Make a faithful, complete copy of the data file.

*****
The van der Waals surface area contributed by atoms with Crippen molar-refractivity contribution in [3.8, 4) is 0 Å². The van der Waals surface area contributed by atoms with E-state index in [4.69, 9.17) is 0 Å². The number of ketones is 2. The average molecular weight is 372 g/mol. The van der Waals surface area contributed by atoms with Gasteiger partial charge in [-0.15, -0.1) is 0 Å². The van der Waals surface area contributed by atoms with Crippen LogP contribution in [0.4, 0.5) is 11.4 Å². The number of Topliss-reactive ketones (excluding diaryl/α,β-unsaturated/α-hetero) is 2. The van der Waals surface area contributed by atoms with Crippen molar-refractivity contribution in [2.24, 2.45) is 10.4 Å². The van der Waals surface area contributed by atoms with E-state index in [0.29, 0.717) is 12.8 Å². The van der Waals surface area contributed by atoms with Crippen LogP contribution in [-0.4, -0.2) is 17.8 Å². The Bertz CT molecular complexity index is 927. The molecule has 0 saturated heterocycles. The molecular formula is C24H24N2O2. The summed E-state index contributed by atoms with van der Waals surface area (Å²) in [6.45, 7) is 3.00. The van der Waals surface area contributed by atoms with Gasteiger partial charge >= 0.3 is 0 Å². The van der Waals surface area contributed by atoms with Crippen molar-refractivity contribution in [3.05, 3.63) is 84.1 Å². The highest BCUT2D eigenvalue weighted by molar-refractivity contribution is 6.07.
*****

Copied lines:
The van der Waals surface area contributed by atoms with Crippen molar-refractivity contribution in [3.8, 4) is 0 Å². The van der Waals surface area contributed by atoms with E-state index in [4.69, 9.17) is 0 Å². The number of ketones is 2. The average molecular weight is 372 g/mol. The van der Waals surface area contributed by atoms with Gasteiger partial charge in [-0.15, -0.1) is 0 Å². The van der Waals surface area contributed by atoms with Crippen LogP contribution in [0.4, 0.5) is 11.4 Å². The number of Topliss-reactive ketones (excluding diaryl/α,β-unsaturated/α-hetero) is 2. The van der Waals surface area contributed by atoms with Crippen molar-refractivity contribution in [2.24, 2.45) is 10.4 Å². The van der Waals surface area contributed by atoms with E-state index in [0.29, 0.717) is 12.8 Å². The van der Waals surface area contributed by atoms with Crippen LogP contribution in [-0.4, -0.2) is 17.8 Å². The Bertz CT molecular complexity index is 927. The molecule has 0 saturated heterocycles. The molecular formula is C24H24N2O2. The summed E-state index contributed by atoms with van der Waals surface area (Å²) in [6.45, 7) is 3.00. The van der Waals surface area contributed by atoms with Gasteiger partial charge >= 0.3 is 0 Å². The van der Waals surface area contributed by atoms with Crippen molar-refractivity contribution in [3.05, 3.63) is 84.1 Å². The highest BCUT2D eigenvalue weighted by molar-refractivity contribution is 6.07.